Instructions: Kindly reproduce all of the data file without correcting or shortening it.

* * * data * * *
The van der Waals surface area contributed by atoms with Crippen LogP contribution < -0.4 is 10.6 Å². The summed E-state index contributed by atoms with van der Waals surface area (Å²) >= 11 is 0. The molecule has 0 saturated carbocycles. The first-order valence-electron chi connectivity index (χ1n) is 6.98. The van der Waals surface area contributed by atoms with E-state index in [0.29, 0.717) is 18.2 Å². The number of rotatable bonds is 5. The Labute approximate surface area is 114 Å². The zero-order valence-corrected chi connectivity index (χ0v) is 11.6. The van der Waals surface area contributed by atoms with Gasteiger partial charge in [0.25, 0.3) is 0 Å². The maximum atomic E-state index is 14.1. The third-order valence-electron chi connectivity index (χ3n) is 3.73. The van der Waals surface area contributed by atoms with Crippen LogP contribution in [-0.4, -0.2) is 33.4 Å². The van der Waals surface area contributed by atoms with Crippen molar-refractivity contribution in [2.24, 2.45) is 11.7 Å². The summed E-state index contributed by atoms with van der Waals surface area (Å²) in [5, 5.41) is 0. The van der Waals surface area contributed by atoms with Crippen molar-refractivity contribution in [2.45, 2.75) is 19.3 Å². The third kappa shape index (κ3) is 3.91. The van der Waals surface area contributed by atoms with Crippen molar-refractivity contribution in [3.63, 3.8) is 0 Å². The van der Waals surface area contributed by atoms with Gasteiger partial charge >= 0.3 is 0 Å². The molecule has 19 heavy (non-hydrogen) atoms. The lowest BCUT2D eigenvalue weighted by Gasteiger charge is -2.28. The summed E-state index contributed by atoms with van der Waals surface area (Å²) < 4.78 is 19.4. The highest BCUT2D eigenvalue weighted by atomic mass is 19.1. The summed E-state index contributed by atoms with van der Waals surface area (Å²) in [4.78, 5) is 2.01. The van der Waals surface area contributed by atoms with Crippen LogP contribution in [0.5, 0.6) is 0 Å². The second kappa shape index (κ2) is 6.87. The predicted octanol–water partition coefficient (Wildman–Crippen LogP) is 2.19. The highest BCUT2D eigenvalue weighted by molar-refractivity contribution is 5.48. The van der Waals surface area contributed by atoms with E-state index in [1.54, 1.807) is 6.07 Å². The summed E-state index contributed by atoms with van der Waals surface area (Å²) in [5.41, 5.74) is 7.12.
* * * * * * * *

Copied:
The van der Waals surface area contributed by atoms with Crippen LogP contribution < -0.4 is 10.6 Å². The summed E-state index contributed by atoms with van der Waals surface area (Å²) >= 11 is 0. The molecule has 0 saturated carbocycles. The first-order valence-electron chi connectivity index (χ1n) is 6.98. The van der Waals surface area contributed by atoms with E-state index in [0.29, 0.717) is 18.2 Å². The number of rotatable bonds is 5. The Labute approximate surface area is 114 Å². The zero-order valence-corrected chi connectivity index (χ0v) is 11.6. The van der Waals surface area contributed by atoms with Gasteiger partial charge in [0.25, 0.3) is 0 Å². The maximum atomic E-state index is 14.1. The third-order valence-electron chi connectivity index (χ3n) is 3.73. The van der Waals surface area contributed by atoms with Crippen LogP contribution in [-0.4, -0.2) is 33.4 Å². The van der Waals surface area contributed by atoms with Crippen molar-refractivity contribution in [2.24, 2.45) is 11.7 Å². The summed E-state index contributed by atoms with van der Waals surface area (Å²) in [5, 5.41) is 0. The van der Waals surface area contributed by atoms with Crippen molar-refractivity contribution in [2.45, 2.75) is 19.3 Å². The third kappa shape index (κ3) is 3.91. The van der Waals surface area contributed by atoms with Crippen molar-refractivity contribution in [3.63, 3.8) is 0 Å². The van der Waals surface area contributed by atoms with Gasteiger partial charge >= 0.3 is 0 Å². The molecule has 19 heavy (non-hydrogen) atoms. The lowest BCUT2D eigenvalue weighted by Gasteiger charge is -2.28. The summed E-state index contributed by atoms with van der Waals surface area (Å²) < 4.78 is 19.4. The highest BCUT2D eigenvalue weighted by atomic mass is 19.1. The summed E-state index contributed by atoms with van der Waals surface area (Å²) in [4.78, 5) is 2.01. The van der Waals surface area contributed by atoms with Crippen LogP contribution in [0.5, 0.6) is 0 Å². The second kappa shape index (κ2) is 6.87. The predicted octanol–water partition coefficient (Wildman–Crippen LogP) is 2.19. The highest BCUT2D eigenvalue weighted by molar-refractivity contribution is 5.48. The van der Waals surface area contributed by atoms with E-state index in [1.54, 1.807) is 6.07 Å². The summed E-state index contributed by atoms with van der Waals surface area (Å²) in [5.41, 5.74) is 7.12.